U of M scientists claim they have invented the 'perfect' soap

Researchers say this could have a major impact on the multibillion-dollar cleaning products industry.
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A team of researchers led by the University of Minnesota have invented the "perfect soap molecule." It apparently works better than other soaps and is better for the environment.

Wednesday, the U announced researchers had developed a new chemical process which combines fatty acids from soybeans or coconut with "sugar-derived rings from corn" to make a renewable soap molecule called Oleo-Furan-Surfactant (OFS).

Researchers found OFS actually works better than conventional soaps, especially in cold water. The U says conventional soaps get cloudy, gooey and pretty much unusable in cold water. OFS apparently doesn't do that.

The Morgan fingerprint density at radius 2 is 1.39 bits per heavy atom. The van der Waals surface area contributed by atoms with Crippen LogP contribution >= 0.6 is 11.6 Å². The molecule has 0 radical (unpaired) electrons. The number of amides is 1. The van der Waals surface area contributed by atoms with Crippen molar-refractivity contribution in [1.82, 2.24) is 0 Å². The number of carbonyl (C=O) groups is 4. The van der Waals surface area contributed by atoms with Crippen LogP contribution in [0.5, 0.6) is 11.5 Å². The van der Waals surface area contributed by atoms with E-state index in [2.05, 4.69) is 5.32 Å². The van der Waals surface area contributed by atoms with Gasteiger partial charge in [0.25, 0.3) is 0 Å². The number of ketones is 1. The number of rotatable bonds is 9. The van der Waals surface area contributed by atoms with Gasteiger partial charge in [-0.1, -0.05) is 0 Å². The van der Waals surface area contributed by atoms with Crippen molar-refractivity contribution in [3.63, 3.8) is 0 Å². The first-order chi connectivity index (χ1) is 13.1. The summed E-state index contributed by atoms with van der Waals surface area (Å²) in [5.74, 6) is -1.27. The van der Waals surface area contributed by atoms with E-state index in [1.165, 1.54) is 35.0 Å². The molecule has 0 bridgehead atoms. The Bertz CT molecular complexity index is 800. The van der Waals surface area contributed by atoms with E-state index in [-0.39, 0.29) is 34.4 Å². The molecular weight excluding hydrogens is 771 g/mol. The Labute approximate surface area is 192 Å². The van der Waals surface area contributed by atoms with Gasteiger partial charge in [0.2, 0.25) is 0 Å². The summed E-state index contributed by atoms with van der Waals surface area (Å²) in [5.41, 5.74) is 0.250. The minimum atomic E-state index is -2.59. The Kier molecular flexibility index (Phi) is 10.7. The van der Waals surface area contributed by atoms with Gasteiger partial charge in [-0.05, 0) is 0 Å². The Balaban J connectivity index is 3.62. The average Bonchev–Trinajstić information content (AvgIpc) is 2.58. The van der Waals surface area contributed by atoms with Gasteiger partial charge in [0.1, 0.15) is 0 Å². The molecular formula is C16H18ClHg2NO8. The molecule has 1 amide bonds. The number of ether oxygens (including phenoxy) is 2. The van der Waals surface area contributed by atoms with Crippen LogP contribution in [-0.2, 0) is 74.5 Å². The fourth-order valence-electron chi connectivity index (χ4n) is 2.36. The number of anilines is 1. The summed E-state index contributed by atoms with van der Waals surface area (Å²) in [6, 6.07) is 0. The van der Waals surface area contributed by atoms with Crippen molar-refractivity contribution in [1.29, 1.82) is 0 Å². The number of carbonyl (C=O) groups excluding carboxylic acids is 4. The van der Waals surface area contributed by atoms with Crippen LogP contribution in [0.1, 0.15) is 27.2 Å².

Since OFS foams similarly to other detergents, it could eventually replace soaps in things like washing machines and dishwashers.

You can even use it in "hard" water (water with a high mineral content) without struggling to wash it off.

"This research could have a major impact on the multibillion-dollar cleaning products industry," Paul Dauenhauer, a University of Minnesota professor and a co-author of the study, said in a statement.

Better for the environment

OFS is made from natural products. So it's biodegradable.

And since the new soap molecule works well in low concentrations, it's environmental impact is "significantly" lower than other soaps.

"These are really the perfect soap molecules,” said U of M graduate student Kristeen Joseph.

Many conventional soaps, the U says, are made fossil fuels such as petroleum, which are then "mixed with many additional difficult-to-pronounce and harmful chemicals" that get washed down drains.

This invention is part of a larger mission of the Catalysis Center for Energy Innovation research center to produce renewable chemicals and biofuels from natural sources.

You can get the full scientific article here.

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